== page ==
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About Era Balliu

Era is a Telecommunications Engineering student, with a great passion for new technologies. Up until now she has been coding with HTML/CSS, Bootstrap and other front-end coding languages and frameworks, and her recent love is Angular JS.

Javascript Textarea Example

If you have applied somewhere online, or asked for a particular thing using the contact forms of the websites, you will most probably have seen those use a text-area field for the argumentation. It is a highly convenient feature of Javascript, and if you now want to add it to your own website, I would completely agree. But how can you do this exactly? See below!

1. The <textarea> element

The <textarea> tag represents an HTML element that consists of a text input field with multiple rows. It can hold an unlimited number of characters and usually has Courier set as it’s fixed font. There are two ways to define it’s size, one being by specifying the number of it’s columns and rows and the second can be done through the usage of CSS’ width and height.

This element has a corresponding object in Javascript which is the Textarea Object. It is supported by every browser, and is one of the many who got to be improved a lot with the presenting of HTML5 for everyone, as many other properties and methods were added to it. This element supports all the Global and Event attributes in HTML and implements the HTMLElement interface as every other element, but except from that also implements the HTMLTextAreaElement interface. Let’s see each of these aspect of the <textarea> element separately below.
 

2. <textarea> attributes

We mentioned above that as <textarea> is an element who got to be changed and improved a lot with the usage of HTML5. This happened because a number of new attributes were added to it.

2.1 HTML Attributes

Two of the most basic attributes of the element are cols and rows, both of the integer format, which are used to specify the visible width and length respectively of the input section in regards to an average character size. If specified, they must both be a positive number, else the default value is 20.

The disabled attribute is a boolean value that shows whether or not the user is to interact with the control. By default this attribute is set to 0, or otherwise inherited by the parent element.

The name attribute is used to give a name to the control which can be used later to manipulate it’s information.

Another attribute which has been there since the beginning is readOnly, which is a boolean value that shows whether or not the control should be read-only. The difference between this one and disabled is that it doesn’t prevent the user from selecting text or clicking in the control, while the first one does. However, readOnly does allow to submit the value of the textarea with the form.

defaultValue sets or returns the default value of the control in case it is not completed by the user while form returns a reference to the form that contains the text area. We use value to set or return the contents of the element, and type to get the type of the form element the text area is.

2.2 HTML5 Attributes

Some of the most important attributes that were added with HTML5 are: autocomplete, autofocus, form, maxlength, minlength, placeholder, required, selectionDirection, spellcheck, wrap etc. Let’s see what they do each at a time.

  • autocomplete – shows whether or not the browser should automatically complete the value of the control or not. When set to off the browser does not autocomplete the value, so it’s either explicitly entered by the user or autocompleted by the methods of the document. Otherwise, the browser automatically completes the value based on other values previously entered by the user in the form.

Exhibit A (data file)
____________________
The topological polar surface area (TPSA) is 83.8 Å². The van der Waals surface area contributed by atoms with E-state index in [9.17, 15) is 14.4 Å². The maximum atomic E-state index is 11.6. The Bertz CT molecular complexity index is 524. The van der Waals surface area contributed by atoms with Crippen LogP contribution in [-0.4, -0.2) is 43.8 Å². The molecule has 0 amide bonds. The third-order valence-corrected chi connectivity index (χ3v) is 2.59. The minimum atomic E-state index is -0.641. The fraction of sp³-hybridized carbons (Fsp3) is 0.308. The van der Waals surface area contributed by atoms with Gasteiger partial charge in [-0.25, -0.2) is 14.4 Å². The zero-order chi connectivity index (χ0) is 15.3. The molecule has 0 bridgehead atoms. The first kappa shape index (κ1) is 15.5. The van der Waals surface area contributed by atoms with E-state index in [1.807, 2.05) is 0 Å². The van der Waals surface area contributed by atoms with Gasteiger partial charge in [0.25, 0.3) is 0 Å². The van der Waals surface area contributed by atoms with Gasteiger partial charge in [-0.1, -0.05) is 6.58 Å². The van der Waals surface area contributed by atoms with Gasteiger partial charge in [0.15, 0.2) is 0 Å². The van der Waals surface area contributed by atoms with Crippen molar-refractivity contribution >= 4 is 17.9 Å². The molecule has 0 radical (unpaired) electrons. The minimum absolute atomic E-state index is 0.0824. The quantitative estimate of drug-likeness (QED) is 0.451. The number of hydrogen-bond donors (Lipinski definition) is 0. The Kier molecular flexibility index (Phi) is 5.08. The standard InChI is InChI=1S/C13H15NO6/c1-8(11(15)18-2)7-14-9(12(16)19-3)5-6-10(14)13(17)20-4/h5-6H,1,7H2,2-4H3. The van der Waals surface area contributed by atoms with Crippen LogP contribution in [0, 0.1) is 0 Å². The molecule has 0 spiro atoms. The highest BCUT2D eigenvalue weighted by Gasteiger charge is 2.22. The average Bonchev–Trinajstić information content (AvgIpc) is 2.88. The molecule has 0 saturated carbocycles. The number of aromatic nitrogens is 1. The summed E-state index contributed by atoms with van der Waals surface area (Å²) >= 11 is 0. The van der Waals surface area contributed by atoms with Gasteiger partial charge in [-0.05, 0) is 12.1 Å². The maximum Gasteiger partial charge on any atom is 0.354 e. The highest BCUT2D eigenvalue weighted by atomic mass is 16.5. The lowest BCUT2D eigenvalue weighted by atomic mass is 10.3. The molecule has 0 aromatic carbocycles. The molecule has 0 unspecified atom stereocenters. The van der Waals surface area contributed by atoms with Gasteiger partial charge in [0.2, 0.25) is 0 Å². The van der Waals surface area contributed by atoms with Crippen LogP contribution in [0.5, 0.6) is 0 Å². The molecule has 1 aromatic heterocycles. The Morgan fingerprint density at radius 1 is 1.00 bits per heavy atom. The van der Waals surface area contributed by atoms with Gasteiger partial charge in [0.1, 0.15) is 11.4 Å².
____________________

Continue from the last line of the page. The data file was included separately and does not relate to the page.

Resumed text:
• autofocus – is a boolean value that allows the control to have input focus when the page loads. Only one of the input fields can have this attribute set to YES in a form.
  • form – returns the ID value of the containing form element. In the cases where the <textarea> element is not a descendant of a form element, it will either return the ID value of the containing element, or null.
  • maxLength – specifies the number of characters to be inserted in the control. Usually, it is specified only when you want it to be a different value from that of the default, otherwise it’s left untouched. There is also a similar attribute named minLength. Can you guess what it does?
  • placeholder – is a string which normally offers the user an idea about what to enter in the control. However, it can be whatever you want it to be, and being funny and creative always pays off *hint-hint*.
  • required – is used to indicate a value which is customary to be filled before submitting the form, which would make it unable to be submitted if it’s left uncompleted.
  • selectionDirection – is an attribute which specifies the direction in which the selection is required to happen. It can either be forward in case the selection happens from the start to finish, or backward in case the selection happens starting from the end and going until the start, or none in case both of these options are allowed and we have no information on the direction.
  • spellcheck – is a boolean value which when set to TRUE shows that the element is to have it’s grammar and spelling checked, and to be left as it is in case it’s set to FALSE. It’s value can be inherited from the parent element of which the <textarea> element is descended.
  • wrap – is an attribute that indicates how the control wraps text. It can have two values: hard and soft. The first one inserts a line break so that each line has no more character than the width of the control, which is also why setting the attribute to this value, you will have to also specify the cols value. The second one, soft, is also the default value for wrap in case it’s left unspecified, and is used to show the browser that it’s to respect any line break pair (CR+LF) but not insert any on it’s own accord.